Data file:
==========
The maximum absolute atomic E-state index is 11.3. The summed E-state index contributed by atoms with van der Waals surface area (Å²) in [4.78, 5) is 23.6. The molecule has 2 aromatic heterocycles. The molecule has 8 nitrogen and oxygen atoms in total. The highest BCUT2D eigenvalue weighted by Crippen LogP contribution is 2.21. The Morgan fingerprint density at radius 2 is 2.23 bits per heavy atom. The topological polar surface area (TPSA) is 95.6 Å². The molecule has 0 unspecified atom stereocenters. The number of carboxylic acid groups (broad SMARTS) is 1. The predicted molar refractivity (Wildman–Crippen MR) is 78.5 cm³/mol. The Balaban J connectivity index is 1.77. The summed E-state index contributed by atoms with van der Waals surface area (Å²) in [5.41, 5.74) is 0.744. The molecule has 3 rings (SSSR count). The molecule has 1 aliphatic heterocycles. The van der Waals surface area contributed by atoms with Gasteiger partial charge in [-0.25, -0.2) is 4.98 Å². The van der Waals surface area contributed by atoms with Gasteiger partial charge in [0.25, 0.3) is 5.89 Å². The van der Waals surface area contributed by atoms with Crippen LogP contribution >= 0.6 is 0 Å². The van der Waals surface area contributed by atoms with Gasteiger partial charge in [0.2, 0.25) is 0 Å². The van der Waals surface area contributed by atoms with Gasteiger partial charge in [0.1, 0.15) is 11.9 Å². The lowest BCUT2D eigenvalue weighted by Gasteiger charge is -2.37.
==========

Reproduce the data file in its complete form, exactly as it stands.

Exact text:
The maximum absolute atomic E-state index is 11.3. The summed E-state index contributed by atoms with van der Waals surface area (Å²) in [4.78, 5) is 23.6. The molecule has 2 aromatic heterocycles. The molecule has 8 nitrogen and oxygen atoms in total. The highest BCUT2D eigenvalue weighted by Crippen LogP contribution is 2.21. The Morgan fingerprint density at radius 2 is 2.23 bits per heavy atom. The topological polar surface area (TPSA) is 95.6 Å². The molecule has 0 unspecified atom stereocenters. The number of carboxylic acid groups (broad SMARTS) is 1. The predicted molar refractivity (Wildman–Crippen MR) is 78.5 cm³/mol. The Balaban J connectivity index is 1.77. The summed E-state index contributed by atoms with van der Waals surface area (Å²) in [5.41, 5.74) is 0.744. The molecule has 3 rings (SSSR count). The molecule has 1 aliphatic heterocycles. The van der Waals surface area contributed by atoms with Gasteiger partial charge in [-0.25, -0.2) is 4.98 Å². The van der Waals surface area contributed by atoms with Gasteiger partial charge in [0.25, 0.3) is 5.89 Å². The van der Waals surface area contributed by atoms with Crippen LogP contribution >= 0.6 is 0 Å². The van der Waals surface area contributed by atoms with Gasteiger partial charge in [0.2, 0.25) is 0 Å². The van der Waals surface area contributed by atoms with Gasteiger partial charge in [0.1, 0.15) is 11.9 Å². The lowest BCUT2D eigenvalue weighted by Gasteiger charge is -2.37.